A gas-fired power plant in upstate New York has a new feature — the ability to mine digital currencies such as bitcoin.
Atlas Holdings LLC subsidiary Greenidge Generation LLC said it has successfully added to the 106-MW Greenidge power plant 7,000 units of cryptocurrency mining hardware. The site is a "unique and ideal" location to mine digital currencies, as it comes with a team of cryptocurrency experts and power plant operators, along with access to cheap natural gas, Greenidge Generation said in a March 5 news release.
"A power plant generating electricity behind the meter to energize its very own mining operation allows investors to tap the profitability of not only cryptocurrency markets but also energy markets," Kevin Zhang, director of blockchain strategies at Greenidge Generation, said in a statement. The mining units use about 14 MW of the plant's capacity, according to the company.
The Greenidge facility is one of several coal plants idled in 2011, after which it was sold to Atlas Holdings. The plant came back online in 2017 following its conversion to natural gas. The facility uses biomass as a secondary fuel and operates as a merchant plant with no power purchase agreement.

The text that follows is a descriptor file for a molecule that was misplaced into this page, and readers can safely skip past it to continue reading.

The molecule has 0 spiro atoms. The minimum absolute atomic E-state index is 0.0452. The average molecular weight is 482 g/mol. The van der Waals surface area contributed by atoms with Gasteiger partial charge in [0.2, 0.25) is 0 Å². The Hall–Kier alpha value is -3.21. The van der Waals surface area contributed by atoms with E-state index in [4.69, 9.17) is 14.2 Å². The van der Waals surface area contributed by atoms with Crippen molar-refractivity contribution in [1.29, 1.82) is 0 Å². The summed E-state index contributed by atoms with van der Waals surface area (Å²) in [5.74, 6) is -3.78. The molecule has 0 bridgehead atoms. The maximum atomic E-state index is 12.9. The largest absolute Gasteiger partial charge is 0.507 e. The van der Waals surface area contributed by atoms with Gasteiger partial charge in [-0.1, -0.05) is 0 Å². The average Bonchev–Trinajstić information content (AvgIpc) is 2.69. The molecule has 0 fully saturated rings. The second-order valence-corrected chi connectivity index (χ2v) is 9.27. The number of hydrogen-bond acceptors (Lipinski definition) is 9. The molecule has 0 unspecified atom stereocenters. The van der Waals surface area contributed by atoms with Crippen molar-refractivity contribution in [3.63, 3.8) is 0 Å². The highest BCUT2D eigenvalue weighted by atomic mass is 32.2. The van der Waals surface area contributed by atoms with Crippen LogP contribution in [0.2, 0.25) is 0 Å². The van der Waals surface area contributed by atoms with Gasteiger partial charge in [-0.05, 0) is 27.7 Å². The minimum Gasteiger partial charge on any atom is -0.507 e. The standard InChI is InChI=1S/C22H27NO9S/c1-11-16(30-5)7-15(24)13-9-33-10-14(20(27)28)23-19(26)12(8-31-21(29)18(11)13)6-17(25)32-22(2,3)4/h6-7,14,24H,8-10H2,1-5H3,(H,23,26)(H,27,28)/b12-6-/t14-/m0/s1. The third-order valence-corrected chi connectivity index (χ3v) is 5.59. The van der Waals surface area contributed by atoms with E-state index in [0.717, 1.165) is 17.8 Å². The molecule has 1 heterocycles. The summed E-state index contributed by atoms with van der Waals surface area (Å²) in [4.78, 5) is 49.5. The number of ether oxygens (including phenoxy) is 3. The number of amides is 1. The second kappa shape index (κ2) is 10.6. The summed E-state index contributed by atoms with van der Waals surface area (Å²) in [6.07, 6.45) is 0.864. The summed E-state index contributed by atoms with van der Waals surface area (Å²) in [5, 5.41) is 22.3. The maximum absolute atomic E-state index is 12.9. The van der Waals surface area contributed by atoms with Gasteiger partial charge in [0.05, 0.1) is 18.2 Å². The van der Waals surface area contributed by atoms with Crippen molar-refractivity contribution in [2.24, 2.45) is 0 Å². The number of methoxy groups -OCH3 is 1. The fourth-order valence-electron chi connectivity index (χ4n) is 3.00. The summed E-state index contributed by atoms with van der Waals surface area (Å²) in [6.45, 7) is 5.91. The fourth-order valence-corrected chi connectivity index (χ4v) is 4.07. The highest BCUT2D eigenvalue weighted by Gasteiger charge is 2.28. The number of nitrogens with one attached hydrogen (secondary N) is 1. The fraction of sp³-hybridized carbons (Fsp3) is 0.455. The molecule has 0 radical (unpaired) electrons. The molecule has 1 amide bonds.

According to S&P Global Market Intelligence data, the plant in 2018 had a capacity factor of 20.43%
Dale Irwin, CEO of Greenidge Generation, told S&P Global Market Intelligence in an e-mailed statement that with its conversion to natural gas, the plant has the capability to run throughout the year.
"However, given current and projected demand levels from the state's energy grid, we believed there may be additional opportunity to utilize the facility's unique attributes to strengthen the company and the regional grid, and create a more valuable economic driver for our region," he said. "After running some test pilots, we identified cryptocurrency mining as a unique pathway for growth. We are now able to run profitably and generate value for our workforce and investors throughout the year."
Because mining digital currencies comes with high electricity demand, cryptocurrency operators look for low-cost electricity to help them survive in the competitive industry. In recent years, operators have looked to utilities in North America with access to cheap hydropower. That high level of interest has prompted some utilities to temporarily hold off on connecting cryptocurrency miners to the system or set new rate structures for those customers.
Some see an opportunity with this new demand, including Canadian utility Hydro-Québec, which has started on an incentive strategy to attract data centers and cryptocurrency operators to the province.